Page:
Whale Watching in Algoa Bay

Winter and spring offer plenty of whale watching opportunities along South Africa’s coastline, and on the east coast Algoa Bay is one of South Africa’s top spots for this exciting activity. Between June and October each year, southern right whales migrate from the icy waters of Antarctica to mate, give birth and rear their young in warmer waters, putting on a spectacular show of immense power and entertaining acrobatics. Humpback whales can be seen in the area between June and January, and Minke and Bryde’s whales are all year round residents of the bay and the ocean beyond, being particularly active at the end of summer as they take advantage of the annual sardine run.

Easily identified by the lack of a dorsal fin and the light grey callosities (callous-like growths) on their heads, southern right whales can reach a length of 15 meters and weigh up to 47 tons. Researchers have observed that southern right whales appear to interact willingly with humans and are unperturbed by watercraft entering their domain. They are a very playful species and also interact with other cetaceans, particularly humpback whales and dolphins. Dolphins are seen all year round in the waters of Algoa Bay and along the coast and are often spotted in the waters around Port Elizabeth‘s boardwalk.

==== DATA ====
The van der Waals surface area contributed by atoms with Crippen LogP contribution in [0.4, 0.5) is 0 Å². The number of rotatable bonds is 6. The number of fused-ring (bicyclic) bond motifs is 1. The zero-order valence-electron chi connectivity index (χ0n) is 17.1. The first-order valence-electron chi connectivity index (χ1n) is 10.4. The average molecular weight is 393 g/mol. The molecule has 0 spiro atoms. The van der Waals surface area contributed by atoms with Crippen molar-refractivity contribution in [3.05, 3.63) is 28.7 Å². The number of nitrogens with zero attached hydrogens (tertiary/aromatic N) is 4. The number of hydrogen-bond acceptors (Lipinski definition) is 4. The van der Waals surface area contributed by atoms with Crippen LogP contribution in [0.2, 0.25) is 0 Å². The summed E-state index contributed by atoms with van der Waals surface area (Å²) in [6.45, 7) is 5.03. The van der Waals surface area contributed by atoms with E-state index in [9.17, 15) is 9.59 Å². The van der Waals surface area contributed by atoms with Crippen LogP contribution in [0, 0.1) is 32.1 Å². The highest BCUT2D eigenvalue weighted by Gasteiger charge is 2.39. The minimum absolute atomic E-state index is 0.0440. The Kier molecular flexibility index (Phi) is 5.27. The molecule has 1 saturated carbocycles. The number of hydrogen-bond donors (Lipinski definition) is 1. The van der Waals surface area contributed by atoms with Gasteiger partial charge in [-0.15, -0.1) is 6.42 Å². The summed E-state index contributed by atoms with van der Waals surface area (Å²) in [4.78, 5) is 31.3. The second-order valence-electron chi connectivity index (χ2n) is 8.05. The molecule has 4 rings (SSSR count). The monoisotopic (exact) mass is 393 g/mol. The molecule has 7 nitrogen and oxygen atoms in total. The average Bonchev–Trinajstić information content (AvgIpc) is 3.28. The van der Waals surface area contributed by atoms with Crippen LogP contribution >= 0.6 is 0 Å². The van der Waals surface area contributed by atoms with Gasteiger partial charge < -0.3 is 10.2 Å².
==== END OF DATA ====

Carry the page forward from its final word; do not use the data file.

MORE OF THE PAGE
Boat tours from Port Elizabeth offer visitors the opportunity for a close encounter with whales and dolphins in Algoa Bay. Raggy Charters are licensed to be as close as 50 metres to whales and dolphins, and are not required to move away if approached by the cetaceans. This makes for some really exciting viewing as whales breach, sky-hop and sail in the bay.

Southern right, humpback and minke whales breach by lifting up to two thirds of their bodies vertically out of the water and flopping backwards with an enormous splash, while Bryde’s whales breach at a 45 degree angle before landing on their bellies. There are various theories as to why whales breach. It has been suggested that it may be a form of communication, a form of exercise, or a way of getting rid of parasites. Then again, it could be purely for fun – and they certainly seem to enjoy it, as does their audience.

Algoa Bay is also home to one of the world’s largest breeding colony of African penguins, the majority of which are found on the island of St Croix. Cape cormorant, Cape gannet, kelp gull, African oystercatchers, Antarctic terns and Cape fur seals are also found on islands within the Eastern Cape’s Algoa Bay.